Flutter, The Oak Bend Review and an electronic chapbook, Desired Things from Gold Wake Press. She lives
with her husband, five children and a blind dog named Ginger.
I wake to wind warming insatiable limbs
on the clapboard siding. Outside this room,
the world drapes itself with white cold, ice
branches. At dusk, the crows congregate
on the bare trees, black and noisy leaves.
I half wake to the alarm, set on a fuzzy a.m. broadcast,
a chorus of priests chanting the Hail Mary
in radiostatic. I dream their station, smoky
in the sacred half light of morning, microphone
grazing moistened lips, ripe with religion
and Ava Marias. I dream juice brimming
from a bedside cup, the tumbler holy and host,
I dream transubstantiation, I dream cure.
Alicia Hoffman currently lives, teaches and writes in Rochester, NY. Recently, her poems have appeared in
Redactions: Poetry and Poetics, Red Wheelbarrow, The Centrifugal Eye, Poetry MidWest, Houston Literary Review,
elimae and others. Last year, she was nominated for a Pushcart Prize and a Best of the Net Award.
you kept sinking until the inertia of your fake truths had stopped
and that means your dreams are clay discs bursting
you have boiled away the ambitious work person
the goddess bitch person
and the person who likes literature
you take showers, you take pills
you sold out. now you are bankrupt
and you want me to bring you
a piece of my body
but there are cowboy boots,
jesus candles, a heater,
christmas lights and a blank
wall so it doesn’t matter
that you won’t be rid of the waste
until you erase every word
in your computer that was wrong
and it’s scary to explain,
impossible to explain
you saw canyons in puddles last night;
tonight, you have only the sinking
and no one to sink into.
Jenna Humphrey lives in the Mission District of San Francisco. She sleeps alone with the window open because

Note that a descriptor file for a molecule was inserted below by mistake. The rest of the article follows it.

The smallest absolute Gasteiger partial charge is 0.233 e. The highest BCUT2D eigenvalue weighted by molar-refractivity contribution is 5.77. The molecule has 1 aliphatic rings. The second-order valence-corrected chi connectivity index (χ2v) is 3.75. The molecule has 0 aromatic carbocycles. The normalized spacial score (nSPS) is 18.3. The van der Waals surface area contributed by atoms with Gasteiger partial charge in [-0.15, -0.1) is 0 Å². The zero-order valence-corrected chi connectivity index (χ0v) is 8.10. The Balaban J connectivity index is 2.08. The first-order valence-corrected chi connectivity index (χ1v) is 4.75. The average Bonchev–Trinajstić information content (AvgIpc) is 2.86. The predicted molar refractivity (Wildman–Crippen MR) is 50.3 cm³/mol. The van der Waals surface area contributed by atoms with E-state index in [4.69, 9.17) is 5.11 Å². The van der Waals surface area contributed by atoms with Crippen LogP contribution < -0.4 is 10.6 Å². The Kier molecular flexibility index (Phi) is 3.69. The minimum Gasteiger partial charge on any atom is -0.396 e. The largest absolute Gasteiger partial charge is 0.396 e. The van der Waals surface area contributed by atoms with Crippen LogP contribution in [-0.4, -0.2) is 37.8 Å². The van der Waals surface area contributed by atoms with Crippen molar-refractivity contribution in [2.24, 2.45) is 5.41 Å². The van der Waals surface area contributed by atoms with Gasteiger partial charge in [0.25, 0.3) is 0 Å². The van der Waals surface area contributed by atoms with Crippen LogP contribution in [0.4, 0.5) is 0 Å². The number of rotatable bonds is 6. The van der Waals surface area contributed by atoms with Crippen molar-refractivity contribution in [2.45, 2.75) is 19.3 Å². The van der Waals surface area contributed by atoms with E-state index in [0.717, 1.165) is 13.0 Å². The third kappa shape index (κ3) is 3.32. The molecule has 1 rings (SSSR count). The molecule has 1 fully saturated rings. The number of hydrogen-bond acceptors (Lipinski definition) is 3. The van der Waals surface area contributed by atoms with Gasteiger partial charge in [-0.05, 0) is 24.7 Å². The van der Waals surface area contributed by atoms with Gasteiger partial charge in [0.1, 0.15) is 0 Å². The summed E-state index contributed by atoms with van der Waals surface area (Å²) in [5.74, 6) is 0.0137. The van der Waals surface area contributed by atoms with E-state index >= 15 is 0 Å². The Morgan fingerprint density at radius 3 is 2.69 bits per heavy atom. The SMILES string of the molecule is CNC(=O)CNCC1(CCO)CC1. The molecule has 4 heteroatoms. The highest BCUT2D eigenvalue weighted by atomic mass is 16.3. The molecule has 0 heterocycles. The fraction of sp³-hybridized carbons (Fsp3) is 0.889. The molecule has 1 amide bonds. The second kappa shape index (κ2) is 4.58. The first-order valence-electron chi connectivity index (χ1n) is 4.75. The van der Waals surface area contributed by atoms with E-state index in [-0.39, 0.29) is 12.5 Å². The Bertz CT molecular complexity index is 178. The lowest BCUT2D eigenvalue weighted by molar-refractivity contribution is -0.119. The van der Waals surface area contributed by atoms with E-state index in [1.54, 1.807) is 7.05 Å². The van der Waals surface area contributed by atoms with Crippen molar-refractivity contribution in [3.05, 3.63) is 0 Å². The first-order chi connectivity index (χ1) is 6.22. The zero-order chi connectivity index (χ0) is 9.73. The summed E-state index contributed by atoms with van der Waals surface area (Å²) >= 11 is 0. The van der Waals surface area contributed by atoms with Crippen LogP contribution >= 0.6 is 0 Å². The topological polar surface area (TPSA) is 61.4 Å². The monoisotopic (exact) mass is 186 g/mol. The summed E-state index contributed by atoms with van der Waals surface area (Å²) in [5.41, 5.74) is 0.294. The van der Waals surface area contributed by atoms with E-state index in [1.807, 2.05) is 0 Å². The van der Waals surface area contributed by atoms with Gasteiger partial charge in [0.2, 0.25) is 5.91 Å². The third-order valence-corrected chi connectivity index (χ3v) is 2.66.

the wind from the alley is okay. Her poems and fictions are like sea turtles that mostly get picked by predators.
Some survive. You can read her work in MungBeing Magazine, Cosmopsis Quarterly, 5_trope, Eyeshot, SoMa
Literary Review and Haight-Asbury Literary Review. She has covered music for Tiny Mix Tapes,
Daytrotter, PopMatters, SF Weekly and New York to London. She has also written for such magazines as
VegNews, Curve, Pure and Tea Party. Jenna peddles hard in identity confusion.
blow my head off with a shotgun
right here in front of you
or bake you a cake
or suck you off
and it’d all be the same to you
it’s like you don’t care about anything
she’s standing there
in my underwear
uncorked jug of port wine in her left hand
just drunk poking my insides
i gently tell her
she has the wrong song
how i care about everything
i care so much
i took the time to find out
there’s nothing to be done
about any of it
nothing to be done?
you’re so fatalistic she says
i tell her i’m inviolable like an orchid
i think you use those big words
because you’re afraid to let people in
i think your knees
are a national treasure i say
running the back of my hand over her skin
her name’s tiffany
she works as a waitress at the lone-star steakhouse
reads ayn rand
experiencing a crisis of her christian faith
i’m falling for you
slowly like a feather
into my lap.
Justin Hyde lives in Iowa where he works as a correctional officer.
we’re liquor faced,
bottled down coarse
slit your throat you swallow us,
turn your stomach
we own these roads
you look close
you’ll see our blood
mixed in with the dirt
skin glistening round the edges like decoration
this is my country
tears are in the trees here
that’s not rain
God’s not sad
at the dogs that bought the house
but, we’re not animals, boy
we’re human like Moses
scratched and gasping
‘top the mountain
colors beneath our feet like gold calves
God, we’re tired
the swamp wasn’t no place for a man from hounds
racing to daylight...
like souls to heaven
jumping over thorns
just to land on ‘gators
we’re trying to hold it better, Lord
sugar coat it
but we’re liquor faced